Eat Your Way Around the World the Alumnae Way
The next time you go out to dinner in Manhattan or stop at a café in northern Costa Rica, let it be at a business run by a Mount Holyoke woman. All of these alumnae—from the class of ’59 to the class of 2009—have made careers for themselves in the food industry, whether running a beloved French bistro in New York’s Chelsea or a small farm-to-table restaurant in rural North Carolina.
Tina Carman ’01
Guardia, Costa Rica
SPECIALTY: quality organic coffee
SAMPLE ITEMS: paninis, salads, desserts
Melva Max ’78
New York City
212-675-0342; no website
SPECIALTY: French bistro
SAMPLE ITEMS: escargot au cognac, lobster bisque, trout amandine, omelette Parisienne, braised leek and French lentil salad
Jen Pearson ’96
Sylva, North Carolina
SPECIALTY: tropical fusion/mostly Caribbean
SAMPLE ITEMS: goat tacos, fried plantains, vegan/vegetarian options
Amanda Smith Englund ’06
Lion Heart Kombucha
SPECIALTY: high-quality kombucha (fermented, probiotic tea)
Priscilla Chung ’02
San Francisco, California
SPECIALTY: custom-order cupcakes
Rebecca Kelsey Roby ’94
Hard Rock International
SPECIALTY: 10 oz. burger
Joan Dembinski ’59
Albany, New York
SPECIALTY: Indonesian, French,
eclectic global cuisine
SAMPLE ITEMS: sautéed alligator, chicken saté, nasi goreng (a traditional Indonesian fried rice with chicken, beef tenderloin, pork tenderloin, shrimp and vegetables)
Eviana Englert ’09
New York City and D.C.
SPECIALTY: New England-style seafood rolls
SAMPLE ITEMS: lobster, crab, or shrimp rolls; seafood chowders
Kate Old Magnere ’90
33-014-33146-96; no website
SPECIALTY: traditional French food
SAMPLE ITEMS: boeuf bourguignon, blanquette de veau, pot-aufeu, coquelet au pesto, chapon, confit de canard
Nicky Mesiah ’77, owner of Mesiah Event Planners and Miss Nicky’s Gourmet Toffee in Upper Montclair, New Jersey
“What I bake does not taste like a twig,” says Nicky Mesiah. Indeed, her vegan oatmeal raisin cookies—named after makeup artist Bobbi Brown, who is a big fan—are crisp and satisfying despite not containing butter, eggs, or flour. Her Miss Nicky’s Cashew Toffee (also gluten-free) contains whole cashews, and no corn syrup, additives, or preservatives. (Maya Angelou, for one, has professed her love for these.) Mesiah, who was a sociology major at MHC, has fond memories of making custard on a hot plate in her room in the Mandelles.
Miss Nicky’s: Sales online via PayPal; the toffee is also available at three gift stores in Montclair—Noteworthy Stationery, The Banyan Tree, and Jacklyn Kling Gallery; 973-744-1788;
Abby Hitchcock ’94, chef owner of CAMAJE in NYC, and Abigail Café & Wine Bar in Brooklyn, New York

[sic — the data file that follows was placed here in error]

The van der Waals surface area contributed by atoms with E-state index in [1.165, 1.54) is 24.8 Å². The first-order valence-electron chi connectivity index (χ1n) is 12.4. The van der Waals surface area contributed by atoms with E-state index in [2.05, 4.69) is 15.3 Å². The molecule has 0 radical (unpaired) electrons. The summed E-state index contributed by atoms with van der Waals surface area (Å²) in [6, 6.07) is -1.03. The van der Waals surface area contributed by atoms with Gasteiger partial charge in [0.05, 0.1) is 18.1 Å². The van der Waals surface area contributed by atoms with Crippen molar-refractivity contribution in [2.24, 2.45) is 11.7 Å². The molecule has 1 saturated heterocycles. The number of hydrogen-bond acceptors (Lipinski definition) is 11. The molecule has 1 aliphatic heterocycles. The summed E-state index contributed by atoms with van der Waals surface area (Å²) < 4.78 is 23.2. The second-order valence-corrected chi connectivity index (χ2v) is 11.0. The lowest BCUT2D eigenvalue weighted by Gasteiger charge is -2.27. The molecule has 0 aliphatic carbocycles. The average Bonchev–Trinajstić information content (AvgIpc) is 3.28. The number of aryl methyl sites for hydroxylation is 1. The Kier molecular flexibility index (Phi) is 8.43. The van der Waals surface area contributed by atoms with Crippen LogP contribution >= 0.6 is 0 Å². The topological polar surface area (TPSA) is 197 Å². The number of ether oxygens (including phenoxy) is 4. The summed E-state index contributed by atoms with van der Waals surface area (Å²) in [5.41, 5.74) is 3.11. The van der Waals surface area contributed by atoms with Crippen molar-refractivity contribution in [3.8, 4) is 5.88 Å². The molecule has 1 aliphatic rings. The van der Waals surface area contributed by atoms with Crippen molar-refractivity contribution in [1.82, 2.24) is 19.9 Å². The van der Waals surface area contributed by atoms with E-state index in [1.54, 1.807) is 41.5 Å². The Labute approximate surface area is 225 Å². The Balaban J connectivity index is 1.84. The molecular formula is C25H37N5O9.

Abby Hitchcock spent her junior year at the University of Bristol in England and “absolutely fell in love with it”—so she stayed. A botany major, she was finishing her senior thesis—on moss as an environmental matter—when she realized that she just didn’t enjoy lab work. “I was like, ‘Wow, this is incredibly boring. I won’t be able to do this,’” she recalls. Her father, who had always encouraged Hitchcock to tinker in the kitchen, suggested she give culinary school a try.
Today, she serves as executive chef at CAMAJE, where she devises the menu—studded with dishes like housemade chicken liver pâté and Moroccan lamb tagine—and teaches many of the restaurant’s popular cooking classes. In conjunction with artist Dana Salisbury, she runs CAMAJE’s “dark dining event,” during which guests wear blindfolds throughout a four-course meal, which is punctuated by live music or tap dancing. “We want people to experience their other senses being heightened,” says Hitchcock.
In 2008, Hitchcock and her husband, Jason, opened Abigail Café & Wine Bar in Prospect Heights, Brooklyn. The space is bigger, and the menu is seasonal American instead of French. In winter, you might find pumpkin risotto and cumin-crusted pork tenderloin on the menu; in summer, curried zucchini and basil soup and sautéed market fish with a vegetable ratatouille.
CAMAJE: 85 MacDougal St. (Greenwich Village); New York, NY; 212-673-8184
Abigail Café & Wine Bar: 807 Classon Ave. (Prospect Heights), Brooklyn, NY, 718-399-3200
Chloe Martin ’06 (kitchen manager) and Emma D’Amato ’11 (counter staff ) at Ula Café in Jamaica Plain, Massachusetts
Initially, Chloe Martin had misgivings about her decision to go to MHC. Then her mom told her about the college’s tradition of nightly M&Cs. This small detail made all the difference to the seventeen year-old, for whom baking was a passion. “Mount Holyoke gets it!” she remembers thinking. A philosophy major, Martin spent a semester in Copenhagen her junior year. The academics were great, but it was the traditional Danish layer cakes sold at La Glace, the city’s oldest bakery, that inspired her to pursue baking as a career. Two years after graduation, she took a job as prep cook at Ula Café, where she’s now the kitchen manager. Ula Café won “Best Local Coffee Shop” in the Boston Phoenix last year, and it’s easy to see why. Located in the historic Heffenreffer brewery building, the café has exposed brick walls and comfy banquettes—and free Wi-Fi. Regulars come for the popovers (served with butter, Nutella, or peanut butter) and for the roasted sweet-potato sandwich, made with Monterey jack, tahini, avocado, red onions, alfalfa sprouts, tomatoes, and a poppy-yogurt spread. Among the panoply of baked goods are chocolate chip walnut cookies, vanilla-bean cupcakes, éclairs, and French macarons.
The woman-owned café is apparently a magnet for MHC alumnae, too. “Susannah Furnish ’04 and Caitlin Reed ’05 founded their law firm at the café. And Bekka Lee ’04 wrote many papers for her master’s in public health and her PhD here,” says Martin.
Ula Café: 284 Amory Street, Jamaica Plain, MA; 617-524-7890;
—Hannah M Wallace ’95
This article appeared in the spring 2012 issue of the Alumnae Quarterly.
April 17, 2012